A day in Finike.
Arising around 7 AM we had some water to drink, got dressed, carried pee buckets ashore to empty, and headed out for a morning walk. I get a head start since a slow start is less likely to invoke my intermittent hip troubles (sacroiliac) and because Dave, with his long legs would otherwise get little opportunity to stretch out and use his ground covering pace. I head for the stairs going up out of the Marina in the back corner, follow the coast road a short distance, cross over, and climb more stairs. Continuing up hill I reach the top of the long flight of stairs that Dave uses for exercise. 132 uneven steps – both height and run are inconsistent. You must pay attention. I go down watching for the cats that live nearby who beg for attention – at least they do when Dave is there. No sign of them all the way down. Dave joins me shortly afterwards and several cats immediately show up. They like my attention as well, but it is obvious that it is Dave’s presence that attracts them. He is a regular Pied Piper and it is something to watch him. He stops to visit with everyone, human, dog, or cat. And all lap it up. He also gets lots more exercise than most walkers because he picks up trash all along his walks and checks the dumpsters for treasures that have no business in the landfills. Some of it gets sold at fund raisers – primarily for animal welfare, some of it goes direct to war refugees. Some of it is deposit beer bottles that he turns in for the cash.
The only time he gets out of the Marina without the resident dogs in tow is if someone else went for a walk sooner and they have already left. Usually the dogs are with him and he talks to them, explaining what is desired regarding their behavior in positive terms. “Be nice now, be polite. Watch out for the car. Leave the cats alone.” And for the most part they do. You can see how torn they are. They want to please him and they also want to chase the cats.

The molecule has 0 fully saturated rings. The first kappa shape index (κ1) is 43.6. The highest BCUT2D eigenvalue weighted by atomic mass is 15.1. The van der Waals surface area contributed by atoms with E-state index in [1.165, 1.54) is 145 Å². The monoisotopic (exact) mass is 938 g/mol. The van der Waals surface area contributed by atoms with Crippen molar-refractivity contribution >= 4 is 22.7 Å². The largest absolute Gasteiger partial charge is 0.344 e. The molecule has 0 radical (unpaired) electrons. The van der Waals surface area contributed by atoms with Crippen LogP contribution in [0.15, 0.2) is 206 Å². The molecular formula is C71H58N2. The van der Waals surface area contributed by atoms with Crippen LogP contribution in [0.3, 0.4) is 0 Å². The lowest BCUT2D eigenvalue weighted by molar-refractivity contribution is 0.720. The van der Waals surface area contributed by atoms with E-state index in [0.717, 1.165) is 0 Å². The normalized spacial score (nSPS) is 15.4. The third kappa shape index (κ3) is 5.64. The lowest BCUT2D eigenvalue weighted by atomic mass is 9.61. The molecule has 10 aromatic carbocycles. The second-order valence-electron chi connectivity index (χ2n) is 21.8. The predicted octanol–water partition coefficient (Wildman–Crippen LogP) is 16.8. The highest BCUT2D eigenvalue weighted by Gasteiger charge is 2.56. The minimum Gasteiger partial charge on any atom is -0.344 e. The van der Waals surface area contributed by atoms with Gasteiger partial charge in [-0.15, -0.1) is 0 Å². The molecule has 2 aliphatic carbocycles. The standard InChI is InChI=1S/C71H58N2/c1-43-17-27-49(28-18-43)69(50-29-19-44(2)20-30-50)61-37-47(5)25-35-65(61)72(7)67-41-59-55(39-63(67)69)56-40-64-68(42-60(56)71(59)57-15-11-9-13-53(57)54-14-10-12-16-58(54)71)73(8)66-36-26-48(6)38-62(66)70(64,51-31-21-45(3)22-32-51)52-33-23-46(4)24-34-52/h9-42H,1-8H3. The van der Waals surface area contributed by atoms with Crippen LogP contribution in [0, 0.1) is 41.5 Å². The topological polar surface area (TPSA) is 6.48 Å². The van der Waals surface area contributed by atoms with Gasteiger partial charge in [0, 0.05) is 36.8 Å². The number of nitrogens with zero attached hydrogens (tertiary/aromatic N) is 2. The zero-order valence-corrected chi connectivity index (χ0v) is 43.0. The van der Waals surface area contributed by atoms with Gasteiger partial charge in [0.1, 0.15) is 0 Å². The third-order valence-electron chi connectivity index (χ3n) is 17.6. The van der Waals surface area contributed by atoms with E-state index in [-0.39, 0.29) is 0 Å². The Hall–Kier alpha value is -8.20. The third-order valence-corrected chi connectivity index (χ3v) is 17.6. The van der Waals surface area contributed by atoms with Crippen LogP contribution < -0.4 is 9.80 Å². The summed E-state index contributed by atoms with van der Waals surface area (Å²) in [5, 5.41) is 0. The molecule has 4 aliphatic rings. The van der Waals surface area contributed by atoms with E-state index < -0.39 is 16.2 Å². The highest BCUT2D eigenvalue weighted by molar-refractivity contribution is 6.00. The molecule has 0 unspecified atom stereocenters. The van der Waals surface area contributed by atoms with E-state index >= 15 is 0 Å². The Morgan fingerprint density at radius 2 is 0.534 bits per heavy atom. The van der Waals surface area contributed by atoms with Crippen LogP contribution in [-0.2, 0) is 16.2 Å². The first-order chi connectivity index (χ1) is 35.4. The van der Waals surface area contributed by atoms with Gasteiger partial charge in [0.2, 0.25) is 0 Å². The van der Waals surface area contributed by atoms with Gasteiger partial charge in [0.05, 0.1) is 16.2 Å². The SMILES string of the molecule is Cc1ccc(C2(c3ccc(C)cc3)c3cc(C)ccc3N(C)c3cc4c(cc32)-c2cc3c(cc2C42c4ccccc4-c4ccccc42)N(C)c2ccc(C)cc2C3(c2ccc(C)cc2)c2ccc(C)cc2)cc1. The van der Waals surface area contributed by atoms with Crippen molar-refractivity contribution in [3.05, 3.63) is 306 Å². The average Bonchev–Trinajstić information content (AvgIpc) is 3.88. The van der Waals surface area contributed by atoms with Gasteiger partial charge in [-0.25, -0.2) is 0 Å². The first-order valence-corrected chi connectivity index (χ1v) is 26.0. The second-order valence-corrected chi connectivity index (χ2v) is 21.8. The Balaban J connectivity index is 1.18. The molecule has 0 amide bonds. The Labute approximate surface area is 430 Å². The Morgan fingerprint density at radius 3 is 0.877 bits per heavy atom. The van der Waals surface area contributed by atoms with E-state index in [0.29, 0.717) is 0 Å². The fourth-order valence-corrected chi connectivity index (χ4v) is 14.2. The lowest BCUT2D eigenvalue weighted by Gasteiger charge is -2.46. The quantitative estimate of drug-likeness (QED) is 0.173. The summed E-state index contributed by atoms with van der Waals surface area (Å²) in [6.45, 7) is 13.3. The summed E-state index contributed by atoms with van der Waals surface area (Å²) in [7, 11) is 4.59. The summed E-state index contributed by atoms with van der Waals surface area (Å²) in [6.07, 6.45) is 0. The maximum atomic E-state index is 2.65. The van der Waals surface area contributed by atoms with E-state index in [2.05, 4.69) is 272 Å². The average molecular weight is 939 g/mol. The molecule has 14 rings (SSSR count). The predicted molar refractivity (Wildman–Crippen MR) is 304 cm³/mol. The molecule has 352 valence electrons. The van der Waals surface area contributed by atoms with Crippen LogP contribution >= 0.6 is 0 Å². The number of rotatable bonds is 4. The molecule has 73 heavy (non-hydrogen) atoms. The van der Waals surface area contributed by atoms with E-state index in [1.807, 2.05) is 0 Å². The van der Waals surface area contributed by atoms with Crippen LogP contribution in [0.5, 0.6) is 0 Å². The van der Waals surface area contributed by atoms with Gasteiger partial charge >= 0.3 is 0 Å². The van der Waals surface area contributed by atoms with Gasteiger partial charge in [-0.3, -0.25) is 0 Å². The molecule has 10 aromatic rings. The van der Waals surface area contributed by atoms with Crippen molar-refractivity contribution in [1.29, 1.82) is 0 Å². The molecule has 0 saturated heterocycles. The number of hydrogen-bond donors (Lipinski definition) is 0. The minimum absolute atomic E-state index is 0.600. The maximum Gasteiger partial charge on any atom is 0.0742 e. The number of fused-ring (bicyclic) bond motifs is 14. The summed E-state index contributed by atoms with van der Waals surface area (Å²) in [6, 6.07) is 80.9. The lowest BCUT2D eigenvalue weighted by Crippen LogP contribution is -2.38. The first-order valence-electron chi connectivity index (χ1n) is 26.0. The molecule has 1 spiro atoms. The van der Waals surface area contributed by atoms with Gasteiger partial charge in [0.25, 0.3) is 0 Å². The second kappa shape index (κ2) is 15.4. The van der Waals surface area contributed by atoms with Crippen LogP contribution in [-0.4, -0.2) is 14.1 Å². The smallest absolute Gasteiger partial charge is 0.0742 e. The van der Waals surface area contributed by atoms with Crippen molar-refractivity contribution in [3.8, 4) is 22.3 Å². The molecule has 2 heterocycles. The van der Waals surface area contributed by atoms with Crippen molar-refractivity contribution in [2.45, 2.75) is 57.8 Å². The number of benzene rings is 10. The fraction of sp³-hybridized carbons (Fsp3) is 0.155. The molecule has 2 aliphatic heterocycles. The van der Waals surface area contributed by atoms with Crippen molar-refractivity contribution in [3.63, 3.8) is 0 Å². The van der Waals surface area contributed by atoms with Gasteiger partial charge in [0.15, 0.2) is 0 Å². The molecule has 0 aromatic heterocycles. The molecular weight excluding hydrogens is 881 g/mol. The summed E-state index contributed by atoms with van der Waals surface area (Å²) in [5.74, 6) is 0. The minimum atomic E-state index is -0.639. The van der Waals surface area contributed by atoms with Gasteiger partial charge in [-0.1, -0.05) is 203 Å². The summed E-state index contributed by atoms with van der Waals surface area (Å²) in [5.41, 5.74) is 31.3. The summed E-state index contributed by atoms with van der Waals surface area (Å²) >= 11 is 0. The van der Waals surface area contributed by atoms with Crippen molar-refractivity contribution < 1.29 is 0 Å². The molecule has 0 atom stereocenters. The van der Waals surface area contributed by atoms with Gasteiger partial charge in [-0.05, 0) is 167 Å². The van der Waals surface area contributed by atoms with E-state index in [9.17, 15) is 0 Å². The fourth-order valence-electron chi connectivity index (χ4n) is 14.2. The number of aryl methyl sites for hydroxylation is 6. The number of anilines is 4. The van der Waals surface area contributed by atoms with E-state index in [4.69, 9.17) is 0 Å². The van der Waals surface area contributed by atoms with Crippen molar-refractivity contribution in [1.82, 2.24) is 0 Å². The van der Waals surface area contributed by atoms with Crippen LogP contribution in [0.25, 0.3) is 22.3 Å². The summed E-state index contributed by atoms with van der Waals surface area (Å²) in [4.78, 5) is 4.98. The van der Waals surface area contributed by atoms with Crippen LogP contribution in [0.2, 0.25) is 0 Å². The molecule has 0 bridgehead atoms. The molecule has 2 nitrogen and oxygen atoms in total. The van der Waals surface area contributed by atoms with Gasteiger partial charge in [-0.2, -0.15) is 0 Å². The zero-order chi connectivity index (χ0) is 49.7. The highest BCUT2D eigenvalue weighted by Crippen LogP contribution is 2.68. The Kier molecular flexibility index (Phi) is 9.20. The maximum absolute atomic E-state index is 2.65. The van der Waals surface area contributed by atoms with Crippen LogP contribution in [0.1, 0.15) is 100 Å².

We climb the stairs together – sometimes going back down for a second climb. 264 steps up, not counting the down! It is a good way to get some low impact aerobic exercise. Heart and lungs get a workout with having to run. Where we go from there varies depending on time, energy, weather, chores and whims. Not that the route to the stairs is consistent, if we go there at all, but we usually do except for yoga days.
Sometimes we go out to the end of the breakwater. The last time was quite impressive as we could see that the storm of a couple days earlier had actually stove in sections of the fencing and shoved storage containers around. Portable buildings. It destroyed one and damaged another. We had stayed snug aboard Alegría and had not bothered to poke our heads out into the wind and rain. The boat was surging around despite the shelter of the marina but not to the point that we thought much of it. Neighbors said their wind indicators claimed 38 knots of sustained winds gusting into the mid 40’s. Then we saw a video showing solid water coming over the breakwater where we saw the damaged containers and fencing. There are other impressive videos taken along the coastal road as well, see end of text. Most of the time, however, the weather varies from cool to cooler. Rarely getting truly cold (IMHO).
And also getting pleasantly warm on occasion.
The Saturday market here is about 2 kilometers away and we go there for our weekly produce shopping which takes care of nearly all our grocery needs. We get fruits, vegetables, nuts, raisins, olives and olive oil, yoghurt, cheese, and Tahini. There is also a much smaller Wednesday market which we sometimes use to fill in any gaps, such as when the bananas ripen quickly and get eaten faster than planned.